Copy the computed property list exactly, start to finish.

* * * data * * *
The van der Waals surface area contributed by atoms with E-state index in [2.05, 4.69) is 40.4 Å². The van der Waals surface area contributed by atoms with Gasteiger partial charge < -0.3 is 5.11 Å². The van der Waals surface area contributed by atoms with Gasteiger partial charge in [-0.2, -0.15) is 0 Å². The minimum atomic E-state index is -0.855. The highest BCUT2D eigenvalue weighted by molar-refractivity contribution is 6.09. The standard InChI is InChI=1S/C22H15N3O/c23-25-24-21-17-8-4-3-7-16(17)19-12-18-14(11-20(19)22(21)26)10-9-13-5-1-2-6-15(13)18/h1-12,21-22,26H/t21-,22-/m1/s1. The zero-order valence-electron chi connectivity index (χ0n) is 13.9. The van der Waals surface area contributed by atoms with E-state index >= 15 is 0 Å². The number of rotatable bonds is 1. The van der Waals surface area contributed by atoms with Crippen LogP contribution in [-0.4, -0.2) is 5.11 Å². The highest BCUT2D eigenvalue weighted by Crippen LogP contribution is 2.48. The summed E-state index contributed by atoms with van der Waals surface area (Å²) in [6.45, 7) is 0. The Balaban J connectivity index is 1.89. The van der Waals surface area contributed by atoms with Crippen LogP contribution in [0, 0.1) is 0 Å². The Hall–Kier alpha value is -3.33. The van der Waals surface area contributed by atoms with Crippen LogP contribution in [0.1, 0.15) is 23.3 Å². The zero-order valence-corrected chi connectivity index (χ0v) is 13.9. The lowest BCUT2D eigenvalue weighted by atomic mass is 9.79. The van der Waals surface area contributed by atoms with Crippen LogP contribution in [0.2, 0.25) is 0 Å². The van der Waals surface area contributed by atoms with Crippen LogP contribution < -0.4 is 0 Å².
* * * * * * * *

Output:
The van der Waals surface area contributed by atoms with E-state index in [2.05, 4.69) is 40.4 Å². The van der Waals surface area contributed by atoms with Gasteiger partial charge < -0.3 is 5.11 Å². The van der Waals surface area contributed by atoms with Gasteiger partial charge in [-0.2, -0.15) is 0 Å². The minimum atomic E-state index is -0.855. The highest BCUT2D eigenvalue weighted by molar-refractivity contribution is 6.09. The standard InChI is InChI=1S/C22H15N3O/c23-25-24-21-17-8-4-3-7-16(17)19-12-18-14(11-20(19)22(21)26)10-9-13-5-1-2-6-15(13)18/h1-12,21-22,26H/t21-,22-/m1/s1. The zero-order valence-electron chi connectivity index (χ0n) is 13.9. The van der Waals surface area contributed by atoms with E-state index >= 15 is 0 Å². The number of rotatable bonds is 1. The van der Waals surface area contributed by atoms with Crippen LogP contribution in [-0.4, -0.2) is 5.11 Å². The highest BCUT2D eigenvalue weighted by Crippen LogP contribution is 2.48. The summed E-state index contributed by atoms with van der Waals surface area (Å²) in [6.45, 7) is 0. The Balaban J connectivity index is 1.89. The van der Waals surface area contributed by atoms with Crippen LogP contribution in [0, 0.1) is 0 Å². The Hall–Kier alpha value is -3.33. The van der Waals surface area contributed by atoms with Crippen LogP contribution in [0.1, 0.15) is 23.3 Å². The zero-order valence-corrected chi connectivity index (χ0v) is 13.9. The lowest BCUT2D eigenvalue weighted by atomic mass is 9.79. The van der Waals surface area contributed by atoms with Crippen LogP contribution in [0.2, 0.25) is 0 Å². The van der Waals surface area contributed by atoms with Crippen LogP contribution < -0.4 is 0 Å².